A chemical derived from broccoli sprouts may reduce some of the behavioral symptoms of autism. Results of a small clinical trial conducted by scientists at MassGeneral Hospital for Children and the Johns Hopkins University School of Medicine suggests that the compound sulforaphane, found in the sprouts may target the root of the behaviors at the cellular level.
The study involved 40 teenaged boys and young men, ages 13 to 27, with moderate to severe autism. Many of the subjects who received a daily dose of nine to 27 mg of sulforaphane for 18 weeks showed substantial improvements in social interaction, verbal communication and less repetitive, ritualistic behaviors compared to the subjects who received a placebo, according to a release from Johns Hopkins. The research was published this week in the journal Proceedings of the National Academy of Sciences, and noted on sciencedaily.com.
The discovery stems from an intriguing observation made by parents of autistic children: Their kids’ autistic behaviors would noticeably improve when they had fevers, and then increase when their temperatures returned to normal. The study’s lead researchers, Paul Talalay, M.D., professor of pharmacology and molecular sciences, and Andrew Zimmerman, M.D. a professor of pediatric neurology at U. Mass Memorial Medical Center, knew sulforaphane also improved the body’s heat-shock response from previous research into the compound. The response involves a cascade of events that protects cells from the stress caused by high temperatures, like when people have fever. They designed their trial to test whether the sulforaphane might have the same impact on autistic behaviors. It seems like it does.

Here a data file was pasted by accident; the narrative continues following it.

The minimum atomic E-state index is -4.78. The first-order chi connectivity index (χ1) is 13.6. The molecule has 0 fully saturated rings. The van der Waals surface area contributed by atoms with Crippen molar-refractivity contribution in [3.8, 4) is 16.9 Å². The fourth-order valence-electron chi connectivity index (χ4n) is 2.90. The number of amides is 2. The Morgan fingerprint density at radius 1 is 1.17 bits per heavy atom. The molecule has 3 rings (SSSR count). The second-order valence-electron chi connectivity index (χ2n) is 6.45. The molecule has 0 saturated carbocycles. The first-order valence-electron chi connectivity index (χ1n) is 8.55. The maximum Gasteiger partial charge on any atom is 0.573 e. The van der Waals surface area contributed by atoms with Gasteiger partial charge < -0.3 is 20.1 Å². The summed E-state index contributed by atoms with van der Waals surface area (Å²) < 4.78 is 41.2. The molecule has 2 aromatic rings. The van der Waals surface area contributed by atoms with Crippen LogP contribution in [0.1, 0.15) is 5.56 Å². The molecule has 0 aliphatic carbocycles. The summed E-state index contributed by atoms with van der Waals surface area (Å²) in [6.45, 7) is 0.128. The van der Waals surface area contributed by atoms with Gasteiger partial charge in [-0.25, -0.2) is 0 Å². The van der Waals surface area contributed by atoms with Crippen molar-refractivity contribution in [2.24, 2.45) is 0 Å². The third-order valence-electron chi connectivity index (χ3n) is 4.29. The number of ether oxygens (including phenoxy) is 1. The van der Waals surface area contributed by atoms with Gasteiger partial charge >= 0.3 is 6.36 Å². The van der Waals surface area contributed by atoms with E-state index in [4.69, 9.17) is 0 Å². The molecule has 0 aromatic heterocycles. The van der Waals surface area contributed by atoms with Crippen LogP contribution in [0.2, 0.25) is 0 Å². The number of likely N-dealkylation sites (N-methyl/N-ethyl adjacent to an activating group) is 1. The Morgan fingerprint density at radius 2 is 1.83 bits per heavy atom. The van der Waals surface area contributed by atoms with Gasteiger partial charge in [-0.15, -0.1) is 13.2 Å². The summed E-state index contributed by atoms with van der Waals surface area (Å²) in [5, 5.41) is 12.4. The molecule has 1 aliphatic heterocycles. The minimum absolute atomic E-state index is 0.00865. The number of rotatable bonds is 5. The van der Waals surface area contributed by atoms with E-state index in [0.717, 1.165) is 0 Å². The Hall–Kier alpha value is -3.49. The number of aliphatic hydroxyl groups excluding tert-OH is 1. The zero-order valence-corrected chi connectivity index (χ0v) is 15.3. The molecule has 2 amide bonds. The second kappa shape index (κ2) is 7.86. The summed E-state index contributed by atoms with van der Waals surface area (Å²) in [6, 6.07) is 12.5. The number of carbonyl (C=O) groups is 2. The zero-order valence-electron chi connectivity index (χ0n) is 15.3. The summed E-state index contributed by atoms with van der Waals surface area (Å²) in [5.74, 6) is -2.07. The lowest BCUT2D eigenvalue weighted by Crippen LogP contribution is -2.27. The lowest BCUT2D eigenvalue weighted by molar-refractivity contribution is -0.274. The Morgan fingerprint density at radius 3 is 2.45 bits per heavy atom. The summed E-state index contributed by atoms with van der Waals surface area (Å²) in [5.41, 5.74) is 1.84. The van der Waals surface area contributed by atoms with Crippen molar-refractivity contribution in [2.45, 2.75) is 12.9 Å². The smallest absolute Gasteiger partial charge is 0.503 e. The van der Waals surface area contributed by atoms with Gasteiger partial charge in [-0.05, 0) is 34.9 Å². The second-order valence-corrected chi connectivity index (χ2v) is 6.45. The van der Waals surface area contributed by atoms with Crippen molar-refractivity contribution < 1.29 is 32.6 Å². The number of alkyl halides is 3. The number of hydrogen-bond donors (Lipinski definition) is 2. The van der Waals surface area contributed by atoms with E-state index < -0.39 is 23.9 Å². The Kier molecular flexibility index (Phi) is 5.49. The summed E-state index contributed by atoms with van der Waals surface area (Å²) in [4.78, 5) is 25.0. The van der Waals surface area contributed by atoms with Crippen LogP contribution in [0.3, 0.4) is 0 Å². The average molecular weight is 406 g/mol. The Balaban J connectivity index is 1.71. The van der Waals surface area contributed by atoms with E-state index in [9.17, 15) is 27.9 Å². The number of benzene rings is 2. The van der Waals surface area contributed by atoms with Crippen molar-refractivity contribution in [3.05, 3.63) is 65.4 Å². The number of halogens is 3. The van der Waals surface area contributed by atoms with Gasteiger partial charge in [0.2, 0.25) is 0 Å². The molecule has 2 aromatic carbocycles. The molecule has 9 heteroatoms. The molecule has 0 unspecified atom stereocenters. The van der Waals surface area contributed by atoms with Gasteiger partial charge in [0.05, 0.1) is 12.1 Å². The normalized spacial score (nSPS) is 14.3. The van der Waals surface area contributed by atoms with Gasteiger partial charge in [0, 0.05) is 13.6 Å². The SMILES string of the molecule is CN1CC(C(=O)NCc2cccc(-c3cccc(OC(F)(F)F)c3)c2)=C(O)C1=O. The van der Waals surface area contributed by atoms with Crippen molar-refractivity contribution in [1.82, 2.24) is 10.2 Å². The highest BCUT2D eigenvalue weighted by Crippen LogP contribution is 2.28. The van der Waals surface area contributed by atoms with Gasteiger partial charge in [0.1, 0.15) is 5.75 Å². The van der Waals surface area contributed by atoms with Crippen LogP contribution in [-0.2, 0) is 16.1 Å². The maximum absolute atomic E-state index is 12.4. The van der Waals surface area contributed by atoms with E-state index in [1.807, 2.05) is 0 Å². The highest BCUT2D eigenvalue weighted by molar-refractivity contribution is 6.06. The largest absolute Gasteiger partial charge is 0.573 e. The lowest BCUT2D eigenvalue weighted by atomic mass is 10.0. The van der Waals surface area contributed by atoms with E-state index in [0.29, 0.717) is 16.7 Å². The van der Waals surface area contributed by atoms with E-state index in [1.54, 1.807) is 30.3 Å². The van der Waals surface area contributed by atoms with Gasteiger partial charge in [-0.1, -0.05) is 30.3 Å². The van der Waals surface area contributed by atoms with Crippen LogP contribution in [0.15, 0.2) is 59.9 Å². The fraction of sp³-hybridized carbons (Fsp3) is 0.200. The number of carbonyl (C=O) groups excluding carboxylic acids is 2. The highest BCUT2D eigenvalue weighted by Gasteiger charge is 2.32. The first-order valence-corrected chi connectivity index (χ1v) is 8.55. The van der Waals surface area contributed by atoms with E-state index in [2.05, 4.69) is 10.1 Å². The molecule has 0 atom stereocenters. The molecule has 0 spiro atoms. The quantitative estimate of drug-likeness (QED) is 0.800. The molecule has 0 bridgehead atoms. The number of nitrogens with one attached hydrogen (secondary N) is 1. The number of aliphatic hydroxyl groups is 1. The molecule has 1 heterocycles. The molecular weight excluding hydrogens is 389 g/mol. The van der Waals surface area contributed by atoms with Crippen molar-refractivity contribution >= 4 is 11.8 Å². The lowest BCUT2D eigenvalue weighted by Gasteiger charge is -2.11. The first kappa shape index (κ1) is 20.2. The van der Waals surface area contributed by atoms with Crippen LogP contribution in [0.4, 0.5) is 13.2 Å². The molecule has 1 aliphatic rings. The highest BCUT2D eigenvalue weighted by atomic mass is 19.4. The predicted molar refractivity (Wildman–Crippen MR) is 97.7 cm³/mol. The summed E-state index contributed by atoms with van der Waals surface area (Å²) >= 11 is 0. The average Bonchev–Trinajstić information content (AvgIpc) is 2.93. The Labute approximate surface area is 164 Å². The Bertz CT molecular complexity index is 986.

“We believe that this may be preliminary evidence for the first treatment for autism that improves symptoms by apparently correcting some of the underlying cellular problems,” says Paul Talalay, M.D., professor of pharmacology and molecular sciences, who has researched vegetable compounds like sulforaphane for the past 25 years.
“We are far from being able to declare a victory over autism, but this gives us important insights into what might help,” says co-investigator Andrew Zimmerman, M.D., now a professor of pediatric neurology at U. Mass Memorial Medical Center.
In other autism-related developments, recent research from U.C. Davis found a link between low iron intake in pregnant women and a five-fold greater risk of autism in their children.